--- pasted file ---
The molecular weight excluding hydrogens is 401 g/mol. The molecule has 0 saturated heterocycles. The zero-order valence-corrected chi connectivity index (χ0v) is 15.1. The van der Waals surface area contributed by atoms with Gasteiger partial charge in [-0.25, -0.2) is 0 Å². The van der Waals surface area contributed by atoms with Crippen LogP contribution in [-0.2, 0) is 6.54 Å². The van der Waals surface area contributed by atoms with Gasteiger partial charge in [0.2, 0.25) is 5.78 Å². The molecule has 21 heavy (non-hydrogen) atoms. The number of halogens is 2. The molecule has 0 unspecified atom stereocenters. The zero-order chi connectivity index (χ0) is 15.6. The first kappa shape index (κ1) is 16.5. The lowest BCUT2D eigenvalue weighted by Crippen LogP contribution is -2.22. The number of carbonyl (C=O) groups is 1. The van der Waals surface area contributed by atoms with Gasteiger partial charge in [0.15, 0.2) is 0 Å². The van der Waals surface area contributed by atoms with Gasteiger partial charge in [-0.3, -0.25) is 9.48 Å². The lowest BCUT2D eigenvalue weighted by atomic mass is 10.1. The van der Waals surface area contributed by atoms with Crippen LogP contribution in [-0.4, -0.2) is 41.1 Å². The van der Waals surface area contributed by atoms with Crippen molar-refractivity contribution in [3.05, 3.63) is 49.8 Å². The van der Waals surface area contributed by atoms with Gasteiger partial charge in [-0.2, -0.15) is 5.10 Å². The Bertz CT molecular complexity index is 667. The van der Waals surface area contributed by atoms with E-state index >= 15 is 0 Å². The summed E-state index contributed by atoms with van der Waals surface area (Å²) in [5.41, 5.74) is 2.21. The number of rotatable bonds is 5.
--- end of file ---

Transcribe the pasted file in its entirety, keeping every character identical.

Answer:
The molecular weight excluding hydrogens is 401 g/mol. The molecule has 0 saturated heterocycles. The zero-order valence-corrected chi connectivity index (χ0v) is 15.1. The van der Waals surface area contributed by atoms with Gasteiger partial charge in [-0.25, -0.2) is 0 Å². The van der Waals surface area contributed by atoms with Crippen LogP contribution in [-0.2, 0) is 6.54 Å². The van der Waals surface area contributed by atoms with Gasteiger partial charge in [0.2, 0.25) is 5.78 Å². The molecule has 21 heavy (non-hydrogen) atoms. The number of halogens is 2. The molecule has 0 unspecified atom stereocenters. The zero-order chi connectivity index (χ0) is 15.6. The first kappa shape index (κ1) is 16.5. The lowest BCUT2D eigenvalue weighted by Crippen LogP contribution is -2.22. The number of carbonyl (C=O) groups is 1. The van der Waals surface area contributed by atoms with Gasteiger partial charge in [0.15, 0.2) is 0 Å². The van der Waals surface area contributed by atoms with Gasteiger partial charge in [-0.3, -0.25) is 9.48 Å². The lowest BCUT2D eigenvalue weighted by atomic mass is 10.1. The van der Waals surface area contributed by atoms with Crippen LogP contribution in [-0.4, -0.2) is 41.1 Å². The van der Waals surface area contributed by atoms with Crippen molar-refractivity contribution in [3.05, 3.63) is 49.8 Å². The van der Waals surface area contributed by atoms with Gasteiger partial charge in [-0.2, -0.15) is 5.10 Å². The Bertz CT molecular complexity index is 667. The van der Waals surface area contributed by atoms with E-state index >= 15 is 0 Å². The summed E-state index contributed by atoms with van der Waals surface area (Å²) in [5.41, 5.74) is 2.21. The number of rotatable bonds is 5.